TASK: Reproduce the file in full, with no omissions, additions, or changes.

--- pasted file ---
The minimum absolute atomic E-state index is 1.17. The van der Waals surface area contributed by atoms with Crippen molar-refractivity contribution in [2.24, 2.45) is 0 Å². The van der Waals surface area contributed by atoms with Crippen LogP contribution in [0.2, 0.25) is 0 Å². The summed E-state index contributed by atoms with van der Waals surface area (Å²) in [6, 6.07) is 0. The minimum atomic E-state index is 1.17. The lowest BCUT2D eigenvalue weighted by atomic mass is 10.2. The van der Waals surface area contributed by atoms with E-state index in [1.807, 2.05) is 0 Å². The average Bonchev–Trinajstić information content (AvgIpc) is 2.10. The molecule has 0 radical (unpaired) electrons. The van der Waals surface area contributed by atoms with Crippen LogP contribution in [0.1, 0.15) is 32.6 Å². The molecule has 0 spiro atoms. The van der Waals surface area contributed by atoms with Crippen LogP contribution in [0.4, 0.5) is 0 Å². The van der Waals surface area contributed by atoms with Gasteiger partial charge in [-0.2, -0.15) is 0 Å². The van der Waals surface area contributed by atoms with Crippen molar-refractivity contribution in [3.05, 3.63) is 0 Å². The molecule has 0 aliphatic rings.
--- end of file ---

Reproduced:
The minimum absolute atomic E-state index is 1.17. The van der Waals surface area contributed by atoms with Crippen molar-refractivity contribution in [2.24, 2.45) is 0 Å². The van der Waals surface area contributed by atoms with Crippen LogP contribution in [0.2, 0.25) is 0 Å². The summed E-state index contributed by atoms with van der Waals surface area (Å²) in [6, 6.07) is 0. The minimum atomic E-state index is 1.17. The lowest BCUT2D eigenvalue weighted by atomic mass is 10.2. The van der Waals surface area contributed by atoms with E-state index in [1.807, 2.05) is 0 Å². The average Bonchev–Trinajstić information content (AvgIpc) is 2.10. The molecule has 0 radical (unpaired) electrons. The van der Waals surface area contributed by atoms with Crippen LogP contribution in [0.1, 0.15) is 32.6 Å². The molecule has 0 spiro atoms. The van der Waals surface area contributed by atoms with Crippen LogP contribution in [0.4, 0.5) is 0 Å². The van der Waals surface area contributed by atoms with Gasteiger partial charge in [-0.2, -0.15) is 0 Å². The van der Waals surface area contributed by atoms with Crippen molar-refractivity contribution in [3.05, 3.63) is 0 Å². The molecule has 0 aliphatic rings.